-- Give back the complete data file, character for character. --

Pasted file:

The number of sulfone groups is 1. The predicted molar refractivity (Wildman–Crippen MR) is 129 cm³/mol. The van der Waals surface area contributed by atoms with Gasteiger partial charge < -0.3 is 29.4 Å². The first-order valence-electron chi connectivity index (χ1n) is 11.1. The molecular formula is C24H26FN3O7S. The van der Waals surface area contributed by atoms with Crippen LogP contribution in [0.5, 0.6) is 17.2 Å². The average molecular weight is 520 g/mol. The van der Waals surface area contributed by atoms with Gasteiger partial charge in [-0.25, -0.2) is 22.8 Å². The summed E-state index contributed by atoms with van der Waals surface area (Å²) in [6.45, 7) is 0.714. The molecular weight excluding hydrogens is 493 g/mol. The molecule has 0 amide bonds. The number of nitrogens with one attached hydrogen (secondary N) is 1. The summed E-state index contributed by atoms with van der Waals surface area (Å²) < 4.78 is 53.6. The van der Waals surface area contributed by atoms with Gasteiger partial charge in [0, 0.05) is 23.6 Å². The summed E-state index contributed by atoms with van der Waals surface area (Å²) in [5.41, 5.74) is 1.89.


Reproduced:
The number of sulfone groups is 1. The predicted molar refractivity (Wildman–Crippen MR) is 129 cm³/mol. The van der Waals surface area contributed by atoms with Gasteiger partial charge < -0.3 is 29.4 Å². The first-order valence-electron chi connectivity index (χ1n) is 11.1. The molecular formula is C24H26FN3O7S. The van der Waals surface area contributed by atoms with Crippen LogP contribution in [0.5, 0.6) is 17.2 Å². The average molecular weight is 520 g/mol. The van der Waals surface area contributed by atoms with Gasteiger partial charge in [-0.25, -0.2) is 22.8 Å². The summed E-state index contributed by atoms with van der Waals surface area (Å²) in [6.45, 7) is 0.714. The molecular weight excluding hydrogens is 493 g/mol. The molecule has 0 amide bonds. The number of nitrogens with one attached hydrogen (secondary N) is 1. The summed E-state index contributed by atoms with van der Waals surface area (Å²) < 4.78 is 53.6. The van der Waals surface area contributed by atoms with Gasteiger partial charge in [0, 0.05) is 23.6 Å². The summed E-state index contributed by atoms with van der Waals surface area (Å²) in [5.41, 5.74) is 1.89.